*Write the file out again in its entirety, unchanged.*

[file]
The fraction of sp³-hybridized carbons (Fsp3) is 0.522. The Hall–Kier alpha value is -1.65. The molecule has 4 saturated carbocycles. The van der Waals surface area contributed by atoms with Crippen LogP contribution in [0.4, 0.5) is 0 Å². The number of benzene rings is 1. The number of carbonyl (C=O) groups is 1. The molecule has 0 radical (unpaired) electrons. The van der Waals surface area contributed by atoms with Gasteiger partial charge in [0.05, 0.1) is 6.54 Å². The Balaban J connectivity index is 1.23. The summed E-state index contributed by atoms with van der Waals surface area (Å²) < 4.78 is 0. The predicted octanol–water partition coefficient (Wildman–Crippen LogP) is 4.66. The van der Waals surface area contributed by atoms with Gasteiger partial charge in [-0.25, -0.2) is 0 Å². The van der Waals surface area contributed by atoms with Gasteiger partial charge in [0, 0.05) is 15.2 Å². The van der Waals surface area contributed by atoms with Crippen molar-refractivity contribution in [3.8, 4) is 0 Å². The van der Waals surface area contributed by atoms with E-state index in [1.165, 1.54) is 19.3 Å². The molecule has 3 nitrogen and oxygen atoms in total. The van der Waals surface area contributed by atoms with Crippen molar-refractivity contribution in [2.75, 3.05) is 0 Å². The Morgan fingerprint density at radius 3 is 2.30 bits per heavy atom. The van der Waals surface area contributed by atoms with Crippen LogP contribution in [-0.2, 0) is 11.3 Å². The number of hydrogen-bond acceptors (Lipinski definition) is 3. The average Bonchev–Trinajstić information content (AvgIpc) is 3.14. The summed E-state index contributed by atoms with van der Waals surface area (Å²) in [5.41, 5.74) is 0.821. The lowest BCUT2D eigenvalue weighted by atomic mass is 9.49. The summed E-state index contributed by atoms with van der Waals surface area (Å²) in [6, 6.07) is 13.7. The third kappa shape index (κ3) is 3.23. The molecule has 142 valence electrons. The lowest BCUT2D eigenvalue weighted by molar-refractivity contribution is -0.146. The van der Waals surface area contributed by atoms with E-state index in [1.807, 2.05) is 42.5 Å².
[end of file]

The fraction of sp³-hybridized carbons (Fsp3) is 0.522. The Hall–Kier alpha value is -1.65. The molecule has 4 saturated carbocycles. The van der Waals surface area contributed by atoms with Crippen LogP contribution in [0.4, 0.5) is 0 Å². The number of benzene rings is 1. The number of carbonyl (C=O) groups is 1. The molecule has 0 radical (unpaired) electrons. The van der Waals surface area contributed by atoms with Gasteiger partial charge in [0.05, 0.1) is 6.54 Å². The Balaban J connectivity index is 1.23. The summed E-state index contributed by atoms with van der Waals surface area (Å²) < 4.78 is 0. The predicted octanol–water partition coefficient (Wildman–Crippen LogP) is 4.66. The van der Waals surface area contributed by atoms with Gasteiger partial charge in [-0.25, -0.2) is 0 Å². The van der Waals surface area contributed by atoms with Gasteiger partial charge in [0, 0.05) is 15.2 Å². The van der Waals surface area contributed by atoms with Crippen molar-refractivity contribution in [3.8, 4) is 0 Å². The van der Waals surface area contributed by atoms with E-state index in [1.165, 1.54) is 19.3 Å². The molecule has 3 nitrogen and oxygen atoms in total. The van der Waals surface area contributed by atoms with Crippen molar-refractivity contribution in [2.75, 3.05) is 0 Å². The Morgan fingerprint density at radius 3 is 2.30 bits per heavy atom. The van der Waals surface area contributed by atoms with Crippen LogP contribution in [-0.2, 0) is 11.3 Å². The number of hydrogen-bond acceptors (Lipinski definition) is 3. The average Bonchev–Trinajstić information content (AvgIpc) is 3.14. The summed E-state index contributed by atoms with van der Waals surface area (Å²) in [5.41, 5.74) is 0.821. The lowest BCUT2D eigenvalue weighted by atomic mass is 9.49. The summed E-state index contributed by atoms with van der Waals surface area (Å²) in [6, 6.07) is 13.7. The third kappa shape index (κ3) is 3.23. The molecule has 142 valence electrons. The lowest BCUT2D eigenvalue weighted by molar-refractivity contribution is -0.146. The van der Waals surface area contributed by atoms with E-state index in [1.807, 2.05) is 42.5 Å².